Duke, Kentucky remain the recruiting kings at the Peach Jam

Top-five prospect Wendell Carter talks Duke and Kentucky

Wendell Carter, a top-five prospect in the class of 2017, discusses his recruitment, and the recruiting rivalry between Duke and Kentucky. Carter has signed with Duke.
Up Next
Wendell Carter, a top-five prospect in the class of 2017, discusses his recruitment, and the recruiting rivalry between Duke and Kentucky. Carter has signed with Duke.

And we’re back from North Augusta, S.C., and the Peach Jam, Nike basketball’s premier summer tournament that features, year in and year out, the deepest field of college basketball prospects in the country. And so no wonder it’s always a who’s-who of college coaches walking the halls at the Riverview Park Athletics Center.

Duke’s Mike Krzyzewski was there. North Carolina’s Roy Williams was there. N.C. State’s Mark Gottfried was there. Most of their assistants were there. And coaches from just about everywhere else were there, too. As is the case every year.

This was my first time covering the Peach Jam, the highest-profile tournament in Nike’s Elite Youth Basketball League (EYBL). Here are some things I’ll remember, being a Peach Jam rookie and all, and some observations from a first-timer covering the event:

▪ You know you’re covering the Peach Jam (or any other high-profile event with a lot of coveted prospects, for that matter) when on your first night while working late in the hotel lobby you overhear two guys talking about one school’s bag man, and how said bag man guaranteed someone associated with a prospect a large sum of money in exchange for a commitment. If you don’t know what a bag man is, imagine for a moment a man delivering a bag of cash to a high school prospect’s front door. Or, just watch Blue Chips. I didn’t catch the entire conversation. I’m not quite certain about the school involved. So, no juicy details. Just some random late-night hotel talk about a program buying a prospect. Ah, college basketball recruiting.

▪ After covering the Peach Jam for the first time I can vouch for the headline of a local story covering the event: “Peach Jam tournament outgrowing Riverview Park Activities Center.” The Peach Jam has always been a big deal in North Augusta, and an event that draws the attendance of most major (and even non-major) college programs in the country. Fan interest and media interest has grown, too, in recent years – and the championship game on Sunday was nationally televised. So yes, we’re going to need a bigger gym for this thing. Which it sounds like they’re working on.

▪ Roy Williams, if you were wondering, is moving around well following the knee replacement surgery he underwent in late May. He showed no signs of the surgery while walking around among the courts at the Peach Jam. He’s moving so well, in fact, that I couldn’t track him down for a few quick words about his surgery and his recovery. That’s a good sign for him, though, that he could elude such deft pursuit, and it looks like he’ll be relieved of at least some of the pain that persisted throughout last season.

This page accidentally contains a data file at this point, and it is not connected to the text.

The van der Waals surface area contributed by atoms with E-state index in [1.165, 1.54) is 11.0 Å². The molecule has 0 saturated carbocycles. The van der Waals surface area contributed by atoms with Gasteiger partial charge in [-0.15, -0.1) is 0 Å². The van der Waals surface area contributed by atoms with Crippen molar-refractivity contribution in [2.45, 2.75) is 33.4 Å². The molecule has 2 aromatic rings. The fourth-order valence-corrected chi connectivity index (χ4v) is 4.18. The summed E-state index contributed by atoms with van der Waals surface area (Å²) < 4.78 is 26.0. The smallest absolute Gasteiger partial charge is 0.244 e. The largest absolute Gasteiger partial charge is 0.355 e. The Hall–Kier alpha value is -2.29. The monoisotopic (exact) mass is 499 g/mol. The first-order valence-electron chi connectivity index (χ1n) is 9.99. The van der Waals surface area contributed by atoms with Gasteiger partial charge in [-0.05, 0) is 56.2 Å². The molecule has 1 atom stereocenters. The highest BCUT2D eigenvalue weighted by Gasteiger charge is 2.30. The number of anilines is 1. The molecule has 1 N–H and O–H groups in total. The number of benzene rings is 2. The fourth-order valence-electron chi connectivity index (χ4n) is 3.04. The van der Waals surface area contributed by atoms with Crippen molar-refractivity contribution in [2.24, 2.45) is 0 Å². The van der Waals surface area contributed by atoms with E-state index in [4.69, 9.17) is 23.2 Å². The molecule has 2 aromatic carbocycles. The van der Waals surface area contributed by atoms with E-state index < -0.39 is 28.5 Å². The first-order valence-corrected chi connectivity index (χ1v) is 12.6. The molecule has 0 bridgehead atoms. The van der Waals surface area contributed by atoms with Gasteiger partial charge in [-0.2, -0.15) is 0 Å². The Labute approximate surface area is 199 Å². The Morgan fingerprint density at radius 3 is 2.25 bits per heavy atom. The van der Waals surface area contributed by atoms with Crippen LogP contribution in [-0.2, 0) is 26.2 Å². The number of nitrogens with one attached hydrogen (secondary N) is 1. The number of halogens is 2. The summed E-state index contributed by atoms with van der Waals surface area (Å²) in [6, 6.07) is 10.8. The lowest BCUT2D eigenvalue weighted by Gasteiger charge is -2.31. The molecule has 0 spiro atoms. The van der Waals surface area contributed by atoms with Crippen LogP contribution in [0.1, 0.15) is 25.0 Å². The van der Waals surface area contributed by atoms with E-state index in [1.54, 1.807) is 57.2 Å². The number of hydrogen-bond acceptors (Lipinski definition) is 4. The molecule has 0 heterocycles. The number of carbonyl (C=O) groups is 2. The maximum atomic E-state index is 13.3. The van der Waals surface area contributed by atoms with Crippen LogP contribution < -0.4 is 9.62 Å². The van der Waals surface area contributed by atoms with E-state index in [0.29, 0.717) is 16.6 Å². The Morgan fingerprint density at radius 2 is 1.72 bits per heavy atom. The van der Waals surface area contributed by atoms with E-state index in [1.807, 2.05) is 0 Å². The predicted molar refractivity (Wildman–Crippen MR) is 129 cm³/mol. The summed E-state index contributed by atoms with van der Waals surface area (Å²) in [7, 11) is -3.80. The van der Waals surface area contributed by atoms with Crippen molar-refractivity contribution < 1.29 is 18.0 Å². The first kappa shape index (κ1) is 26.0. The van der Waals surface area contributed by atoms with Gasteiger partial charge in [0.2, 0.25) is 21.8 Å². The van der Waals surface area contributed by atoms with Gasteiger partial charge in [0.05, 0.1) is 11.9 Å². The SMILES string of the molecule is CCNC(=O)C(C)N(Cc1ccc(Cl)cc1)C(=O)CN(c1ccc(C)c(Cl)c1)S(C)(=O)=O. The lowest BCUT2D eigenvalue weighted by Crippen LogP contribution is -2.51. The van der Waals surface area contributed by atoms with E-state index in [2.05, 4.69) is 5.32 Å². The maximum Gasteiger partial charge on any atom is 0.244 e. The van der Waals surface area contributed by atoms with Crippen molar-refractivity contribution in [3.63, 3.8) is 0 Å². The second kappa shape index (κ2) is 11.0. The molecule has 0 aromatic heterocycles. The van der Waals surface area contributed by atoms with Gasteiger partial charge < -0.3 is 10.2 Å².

▪ Speaking of Ol’ Roy, one of my esteemed media colleagues told me that last year at this same event he ran into Williams at the venerable T-Bonz steakhouse on the famed strip of Augusta, Ga. – you know: the one that includes Hooters, no shortage of run-down strip malls and, yes, Augusta National Golf Club. My esteemed colleague said he’d seen Williams sitting inside T-Bonz last year, wearing a pink sweater, presumably enjoying all that fine establishment has to offer. So I made a pilgrimage to T-Bonz. Sadly, no Williams this time. But they did have some fine iced tea, and the cheese fries didn’t disappoint (do they ever?). Anyway, my trip to T-Bonz led to a couple of revelations. For one, you know if a place is worthy of your time when it has a Z in its name in place of an S. Second, you have to imagine that T-Bonz is probably a pretty big selling point when the Augusta National brass goes on recruiting the next wave of Green Jackets. Can’t you just see Billy Payne and Condoleeza Rice sitting there in a darkened booth, mass-produced pictures of Masters glory hanging on the walls, talking golf and national security and whatever else over a piping hot plate of potato wedges slathered in ranch dressing and bacon shards? No? Maybe it’s just me.

▪ OK, onto basketball. A collection of stories I wrote off the Peach Jam:

On Mo Bamba, arguably the top prospect in the class of 2017, and what he’s thinking about Duke and North Carolina and other schools. No shortage of suspense here.